Tiny delicate bottles made of glass or pottery were general used to store perfumed oils. In Cyprus, scents were extracted from local herbs and flowers such as bay, rosemary, coriander, lavender and rock rose. The narrow neck of the bottle prevented leaking, while it’s smooth and flattened lip allowed oil to be applied directly onto the skin.
Want to make your own ancient-style perfume? Check out this blog and worksheet from the Getty!
“The Scent of Love: Ancient Perfumes.” The Getty Iris (blog), May 1, 2012. https://blogs.getty.edu/iris/the-scent-of-love-ancient-perfumes/.
Jewelry fragments, such as these individual beads and this shattered bracelet, provide a tantalizing glimpse of ancient fashions and aesthetics.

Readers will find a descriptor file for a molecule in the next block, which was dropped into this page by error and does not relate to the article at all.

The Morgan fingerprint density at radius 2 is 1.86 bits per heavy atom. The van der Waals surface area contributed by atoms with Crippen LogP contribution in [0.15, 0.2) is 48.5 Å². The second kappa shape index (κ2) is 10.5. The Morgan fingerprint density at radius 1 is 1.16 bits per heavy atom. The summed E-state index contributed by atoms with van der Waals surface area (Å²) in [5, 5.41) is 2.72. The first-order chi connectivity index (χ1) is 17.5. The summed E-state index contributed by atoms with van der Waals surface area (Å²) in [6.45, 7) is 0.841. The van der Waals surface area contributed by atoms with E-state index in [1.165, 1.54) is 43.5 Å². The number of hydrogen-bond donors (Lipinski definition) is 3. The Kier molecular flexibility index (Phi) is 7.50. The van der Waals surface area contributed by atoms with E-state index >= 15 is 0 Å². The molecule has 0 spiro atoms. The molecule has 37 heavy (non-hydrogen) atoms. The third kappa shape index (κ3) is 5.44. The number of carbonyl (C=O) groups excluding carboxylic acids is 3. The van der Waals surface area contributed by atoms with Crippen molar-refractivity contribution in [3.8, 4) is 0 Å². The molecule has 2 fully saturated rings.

They also represent a high degree of technological expertise. The bracelet is beautifully fashioned from twisted, coloured rods of glass. Knowledge of glass technology emerged in the Eastern Mediterranean at the end of the Bronze Age, probably as a result of making vitreous glazes and faience for beads, tiles and pottery.
“Bronze Age Perfume ‘Discovered,’” March 19, 2005. http://news.bbc.co.uk/1/hi/world/europe/4364469.stm.
“Perfumes.” Accessed November 4, 2019. https://www.pyrgos-mavroraki.eu/perfumes.